Last month a jury awarded a Texas family nearly $3 million, including $275,000 for the loss in market value of their property, in a lawsuit against a gas company that was using fracking techniques near their home. It was the first case involving fracking to go to trial, but it’s doubtful it will be the last one.

The jury’s award is certainly not the first strike against fracking. A recent working paper released by the National Bureau of Economic Research1 argues that fracking has mixed effects on property values. The paper shows that shale-gas development analyzed across broad geographic areas has an overall positive effect on house prices, but this benefit diminishes over time. And more importantly, this benefit is not shared by all houses in a local area—it depends on their source of water. The authors looked at data from Pennsylvania and New York between 1995 and 2012 and found large drops in prices for houses dependent on groundwater near shale-gas developments. These losses in property value did not depend on the discovery of contamination due to fracking, but rather seemed to be caused by fears that the fracking process might pollute local aquifers. In real estate valuation, we refer to this as stigma,2 and it underscores the disconnect between actual and perceived contamination or risk.

Fracking does involve actual as well as perceived risks. A report by Anthony Ingraffea, a Cornell engineering professor, shows evidence that 6% to 7% of wells drilled in Pennsylvania between 2010 and 2012 have compromised structural integrity. That type of risk can cause banks to be hesitant to approve mortgages for property where fracking is taking place. We’ve discussed the risks associated with fracking many times before.

Hydraulic fracturing at a Marcellus Shale well

Hydraulic fracturing operation at a Marcellus Shale well, courtesy of USGS.

It’s important to note that not every fracking well will fail or have a problem.

“When you’re thinking about lending on these properties, there are a lot of different possible outcomes other than a disaster,” said Harry Weiss in a recent webinar. He is in the Environment and Natural Resources practice of the law firm Ballard Spahr.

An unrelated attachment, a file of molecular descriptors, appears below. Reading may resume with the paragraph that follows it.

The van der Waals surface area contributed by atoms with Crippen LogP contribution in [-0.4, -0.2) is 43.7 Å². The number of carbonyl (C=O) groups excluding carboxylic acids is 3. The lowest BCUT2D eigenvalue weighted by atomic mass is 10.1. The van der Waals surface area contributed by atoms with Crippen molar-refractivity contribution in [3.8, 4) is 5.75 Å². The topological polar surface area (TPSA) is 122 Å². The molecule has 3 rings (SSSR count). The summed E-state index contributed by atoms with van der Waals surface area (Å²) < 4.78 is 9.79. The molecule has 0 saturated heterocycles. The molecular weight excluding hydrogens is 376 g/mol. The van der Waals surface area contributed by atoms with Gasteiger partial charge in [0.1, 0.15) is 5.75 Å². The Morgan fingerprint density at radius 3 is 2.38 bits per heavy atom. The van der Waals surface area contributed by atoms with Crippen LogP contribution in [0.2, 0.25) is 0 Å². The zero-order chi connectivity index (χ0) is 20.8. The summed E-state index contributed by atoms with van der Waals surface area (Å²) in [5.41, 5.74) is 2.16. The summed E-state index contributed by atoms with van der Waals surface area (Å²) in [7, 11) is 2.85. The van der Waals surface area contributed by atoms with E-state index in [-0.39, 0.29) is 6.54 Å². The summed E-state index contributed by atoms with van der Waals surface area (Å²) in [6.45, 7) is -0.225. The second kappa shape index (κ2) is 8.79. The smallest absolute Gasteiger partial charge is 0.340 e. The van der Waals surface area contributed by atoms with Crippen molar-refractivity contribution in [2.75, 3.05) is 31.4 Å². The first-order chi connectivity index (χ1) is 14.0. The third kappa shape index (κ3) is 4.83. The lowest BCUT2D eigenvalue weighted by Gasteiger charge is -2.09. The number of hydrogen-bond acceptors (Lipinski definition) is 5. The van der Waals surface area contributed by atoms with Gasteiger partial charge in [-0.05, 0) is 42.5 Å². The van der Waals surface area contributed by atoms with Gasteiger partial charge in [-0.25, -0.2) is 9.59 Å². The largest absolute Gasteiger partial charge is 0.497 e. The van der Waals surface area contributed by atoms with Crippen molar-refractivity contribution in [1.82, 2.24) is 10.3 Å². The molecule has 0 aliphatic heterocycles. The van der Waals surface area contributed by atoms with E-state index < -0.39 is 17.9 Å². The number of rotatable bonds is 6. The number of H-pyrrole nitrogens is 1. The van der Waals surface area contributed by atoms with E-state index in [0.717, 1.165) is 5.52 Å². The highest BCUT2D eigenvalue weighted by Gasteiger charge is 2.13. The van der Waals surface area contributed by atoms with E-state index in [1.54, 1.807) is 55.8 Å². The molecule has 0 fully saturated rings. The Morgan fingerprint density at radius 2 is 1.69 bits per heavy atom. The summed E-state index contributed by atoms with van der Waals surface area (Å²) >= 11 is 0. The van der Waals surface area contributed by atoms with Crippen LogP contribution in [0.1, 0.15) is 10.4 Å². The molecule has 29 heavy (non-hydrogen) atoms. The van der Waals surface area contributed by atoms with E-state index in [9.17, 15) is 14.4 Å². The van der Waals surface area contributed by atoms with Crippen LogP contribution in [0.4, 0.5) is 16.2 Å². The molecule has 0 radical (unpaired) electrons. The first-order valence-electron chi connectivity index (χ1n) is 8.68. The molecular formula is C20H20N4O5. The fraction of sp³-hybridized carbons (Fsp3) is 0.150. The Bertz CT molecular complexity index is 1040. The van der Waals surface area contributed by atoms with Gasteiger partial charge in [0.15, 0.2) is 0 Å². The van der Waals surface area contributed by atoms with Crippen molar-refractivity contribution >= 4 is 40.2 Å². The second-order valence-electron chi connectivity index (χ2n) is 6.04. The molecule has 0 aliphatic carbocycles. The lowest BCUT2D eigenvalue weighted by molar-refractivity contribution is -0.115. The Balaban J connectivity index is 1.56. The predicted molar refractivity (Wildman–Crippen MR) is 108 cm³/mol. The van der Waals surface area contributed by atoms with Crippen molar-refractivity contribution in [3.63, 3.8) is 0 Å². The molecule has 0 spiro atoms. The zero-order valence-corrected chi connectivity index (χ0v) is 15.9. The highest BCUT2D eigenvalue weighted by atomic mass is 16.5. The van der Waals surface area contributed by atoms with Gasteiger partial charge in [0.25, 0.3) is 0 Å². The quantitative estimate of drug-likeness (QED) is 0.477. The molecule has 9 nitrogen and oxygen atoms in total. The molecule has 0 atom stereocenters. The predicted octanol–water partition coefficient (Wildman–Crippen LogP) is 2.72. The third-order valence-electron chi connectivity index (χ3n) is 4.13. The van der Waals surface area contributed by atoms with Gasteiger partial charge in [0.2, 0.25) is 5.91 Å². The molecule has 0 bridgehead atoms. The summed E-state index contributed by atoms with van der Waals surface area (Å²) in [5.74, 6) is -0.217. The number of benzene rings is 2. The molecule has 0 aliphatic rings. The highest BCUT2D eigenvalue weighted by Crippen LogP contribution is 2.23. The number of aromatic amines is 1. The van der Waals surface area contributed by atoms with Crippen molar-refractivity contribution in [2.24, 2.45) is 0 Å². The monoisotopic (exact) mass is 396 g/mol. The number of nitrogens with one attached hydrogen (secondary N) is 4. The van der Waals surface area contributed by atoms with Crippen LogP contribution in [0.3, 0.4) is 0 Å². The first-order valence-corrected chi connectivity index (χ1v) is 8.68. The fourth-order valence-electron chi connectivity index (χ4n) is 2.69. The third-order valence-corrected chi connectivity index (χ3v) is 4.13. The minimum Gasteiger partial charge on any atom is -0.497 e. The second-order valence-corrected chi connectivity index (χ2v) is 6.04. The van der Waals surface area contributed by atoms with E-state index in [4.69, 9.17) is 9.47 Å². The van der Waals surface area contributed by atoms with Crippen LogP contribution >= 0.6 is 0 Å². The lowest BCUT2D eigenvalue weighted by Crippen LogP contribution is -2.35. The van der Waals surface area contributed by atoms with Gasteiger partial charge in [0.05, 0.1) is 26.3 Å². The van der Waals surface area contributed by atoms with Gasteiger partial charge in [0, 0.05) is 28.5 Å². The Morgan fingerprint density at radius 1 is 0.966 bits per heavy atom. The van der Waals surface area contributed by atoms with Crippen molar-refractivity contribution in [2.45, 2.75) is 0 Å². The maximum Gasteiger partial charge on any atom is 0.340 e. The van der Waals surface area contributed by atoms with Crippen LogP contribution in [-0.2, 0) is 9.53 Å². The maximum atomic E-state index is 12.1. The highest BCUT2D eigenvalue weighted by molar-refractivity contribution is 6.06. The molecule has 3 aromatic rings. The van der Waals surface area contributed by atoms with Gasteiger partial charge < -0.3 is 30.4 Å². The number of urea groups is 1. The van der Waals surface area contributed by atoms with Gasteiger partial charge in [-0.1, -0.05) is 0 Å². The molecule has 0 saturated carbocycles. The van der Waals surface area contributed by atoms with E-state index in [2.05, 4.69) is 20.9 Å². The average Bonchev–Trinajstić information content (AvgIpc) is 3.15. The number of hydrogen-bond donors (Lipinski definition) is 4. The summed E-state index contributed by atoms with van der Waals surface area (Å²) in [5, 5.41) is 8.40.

Fracking can certainly be done in a safe way, but the risks outweigh the benefits for many banks. The presentation by Ballard Spahr listed Freddie Mac, Fannie Mae, and the Federal Housing Administration as others who do not allow gas leases on their loans.

As fracking has risen in the public eye, it has become a hot topic for gas companies, lenders, and those who live near fracking wells. During the trial between the Parr family and Aruba Petroleum Inc., we offered our analysis of the loss in property value. You can read more about it here.

Greenfield Advisors has studied the effects of fracking on the property values of those who live near fracking wells. To learn more about the experts available at Greenfield Advisors, call (206) 623-2935.

1. Lucija Muehlenbachs, Elisheba Spiller, and Christopher Timmins. “The Housing Market Impacts of Shale Gas Development.” NBER Working Paper 19796, January 2014.
2. The Dictionary of Real Estate Appraisal defines stigma as “An adverse public perception regarding a property; the identification of a property with some type of opprobrium (environmental contamination, a grisly crime), which exacts a penalty on the marketability of the property and hence its value.”